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Lord Wedderburn of Charlton QC FBA is Emeritus Professor of Commercial Law at the London School of Economics and Political Science. He previously taught law at Cambridge University. He was a deputy Parliamentary spokesman for the Labour Party on employment from 1980 to 1993, and is a past President of the Institute. During his practice as a barrister, he represented several trade unions and the TUC. This publication, like all publications of the Institute, represents not the collective views of the Institute but only the views of the author. The responsibility of the Institute is limited to approving its publication as worthy of consideration within the labour movement.

ISBN 0 9547562 0 7 October 2004 published by the Institute of Employment Rights 177 Abbeville Road London SW4 9RL 020 7498 6919 e-mail printed by Upstream (TU) 020 7207 1560 ÂŁ6.50 for trade unions and students ÂŁ20 others

Lord Wedderburn of Charlton QC FBA gave the inaugural Clyde & Co Lecture under this title at the Law Department, University of Surrey, on 16 October 2003. An extended version of the lecture was printed and circulated in 2004 by Clyde and Co. Copies of the original printed version are available from Clyde & Co, Beaufort House, Chertsey Street, Guildford GU1 4HA. The sponsors, Clyde & Co, kindly gave their agreement to a new edition of the paper being prepared for publication by the Institute of Employment Rights. What follows is a new edition designed to stimulate interest in the problems discussed among a wider audience. It is preceded here by an “Outline of the Argument” for the purpose only of putting the legal argument into perspective for nonlawyers. That outline does not attempt to repeat or replace the details in the paper’s full argument, especially on the law.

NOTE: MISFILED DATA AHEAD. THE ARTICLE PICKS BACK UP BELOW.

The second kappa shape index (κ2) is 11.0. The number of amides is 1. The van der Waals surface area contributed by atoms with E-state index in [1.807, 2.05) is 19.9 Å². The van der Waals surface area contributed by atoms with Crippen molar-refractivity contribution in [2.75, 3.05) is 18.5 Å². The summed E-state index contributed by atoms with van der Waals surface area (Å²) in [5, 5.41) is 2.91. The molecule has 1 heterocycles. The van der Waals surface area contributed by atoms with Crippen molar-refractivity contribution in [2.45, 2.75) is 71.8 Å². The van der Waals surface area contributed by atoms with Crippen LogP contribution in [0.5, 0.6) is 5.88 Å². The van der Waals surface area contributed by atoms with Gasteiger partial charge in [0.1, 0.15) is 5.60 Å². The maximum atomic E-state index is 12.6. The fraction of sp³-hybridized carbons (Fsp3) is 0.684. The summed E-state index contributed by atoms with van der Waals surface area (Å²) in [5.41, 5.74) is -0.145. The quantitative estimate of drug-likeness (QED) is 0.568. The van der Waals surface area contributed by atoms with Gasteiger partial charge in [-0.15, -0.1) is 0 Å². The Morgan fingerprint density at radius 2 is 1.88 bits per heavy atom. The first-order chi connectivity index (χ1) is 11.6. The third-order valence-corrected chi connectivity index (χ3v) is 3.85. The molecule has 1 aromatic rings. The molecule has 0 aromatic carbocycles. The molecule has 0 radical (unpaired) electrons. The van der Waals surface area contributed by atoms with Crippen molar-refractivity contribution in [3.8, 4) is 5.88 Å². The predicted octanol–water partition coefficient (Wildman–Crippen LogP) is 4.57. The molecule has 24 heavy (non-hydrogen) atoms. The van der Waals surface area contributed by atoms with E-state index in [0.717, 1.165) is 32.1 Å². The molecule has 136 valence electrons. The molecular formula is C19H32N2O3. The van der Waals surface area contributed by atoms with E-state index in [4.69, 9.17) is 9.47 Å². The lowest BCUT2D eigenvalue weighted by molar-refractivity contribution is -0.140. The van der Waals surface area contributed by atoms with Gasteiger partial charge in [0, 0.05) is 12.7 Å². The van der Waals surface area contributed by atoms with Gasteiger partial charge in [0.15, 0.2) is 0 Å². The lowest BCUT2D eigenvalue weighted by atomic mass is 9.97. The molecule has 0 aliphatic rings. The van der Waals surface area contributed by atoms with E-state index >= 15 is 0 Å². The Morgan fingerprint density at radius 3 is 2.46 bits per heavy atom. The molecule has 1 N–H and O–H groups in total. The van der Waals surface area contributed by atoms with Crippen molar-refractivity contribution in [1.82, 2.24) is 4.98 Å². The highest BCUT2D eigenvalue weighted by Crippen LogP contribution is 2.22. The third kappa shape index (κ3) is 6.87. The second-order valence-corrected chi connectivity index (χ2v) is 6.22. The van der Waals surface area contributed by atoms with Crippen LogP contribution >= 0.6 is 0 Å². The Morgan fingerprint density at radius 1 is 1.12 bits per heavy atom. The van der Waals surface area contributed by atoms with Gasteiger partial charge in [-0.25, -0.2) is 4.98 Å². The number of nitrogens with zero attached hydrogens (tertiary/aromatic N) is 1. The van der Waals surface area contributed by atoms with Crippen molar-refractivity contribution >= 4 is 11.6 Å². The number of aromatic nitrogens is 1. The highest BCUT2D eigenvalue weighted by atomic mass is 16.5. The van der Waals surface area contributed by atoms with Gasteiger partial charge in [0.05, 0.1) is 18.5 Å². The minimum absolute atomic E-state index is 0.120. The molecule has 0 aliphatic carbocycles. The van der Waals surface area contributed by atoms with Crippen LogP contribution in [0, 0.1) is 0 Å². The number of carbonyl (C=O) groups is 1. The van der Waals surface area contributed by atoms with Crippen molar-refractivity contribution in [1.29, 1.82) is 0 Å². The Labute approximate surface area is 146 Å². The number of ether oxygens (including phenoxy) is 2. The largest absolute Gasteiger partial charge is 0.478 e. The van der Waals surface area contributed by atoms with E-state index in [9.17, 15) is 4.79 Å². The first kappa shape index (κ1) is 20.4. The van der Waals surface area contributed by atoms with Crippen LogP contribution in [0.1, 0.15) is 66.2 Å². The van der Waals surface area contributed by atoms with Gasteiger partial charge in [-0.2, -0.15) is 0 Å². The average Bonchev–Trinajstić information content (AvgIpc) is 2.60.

the future of company law

In this revised edition material has been added up to September 2004.



an outline of the argument



introduction the gap in the Company Law Review

1 3


the modern corporate phenomenon: ownership and control management power directors’ duties

5 5 8


the new development rent extraction society and the new development Britain and America

11 12 16 18


the distraction of ‘rewards for failure’ the distraction

20 22




the conventional answers independent non-executives independence diversifying non-executives? other devices

28 29 31 32 33

the future of company law

a global development?



corporate governance and workers? the interests of the company the British concept the Review and the future: pluralism directors and the employees: section 309 workers and carrots partnership

36 36 38 40 41 43 44


a practical first step

the future of company law

Bullock other interventions: workers’ voice


47 47 49



recent Institute publications


an outline of the argument

Top corporate directors – the “fat cats” – have become central to wealth and control in modern society, integrated as they are with government and the political elite. For a long time they have been “divorced” from the shareholders, the so-called “owners” of the enterprise. Where shareholding is dispersed in the large, even global, company there is no effective machinery to monitor the use of directors’ powers. Their duties, owed to the “company”, are based on old legal principles, and the Review does not really propose a serious change in the basic rule that they manage the enterprise primarily in the interests of the shareholders, despite its use of “enlightened” language. Instead even an unenforceable legal rule that directors must consider the interests of employees, put rather ineffectively into British law in 1980, is to be repealed. But we need a law that protects the interests of all “stakeholders”, including the employees. Directors – and accountants – are now claiming that in the reform of the law they should have special protection against liability for negligence, the duty that requires every professional to show prop-

the future of company law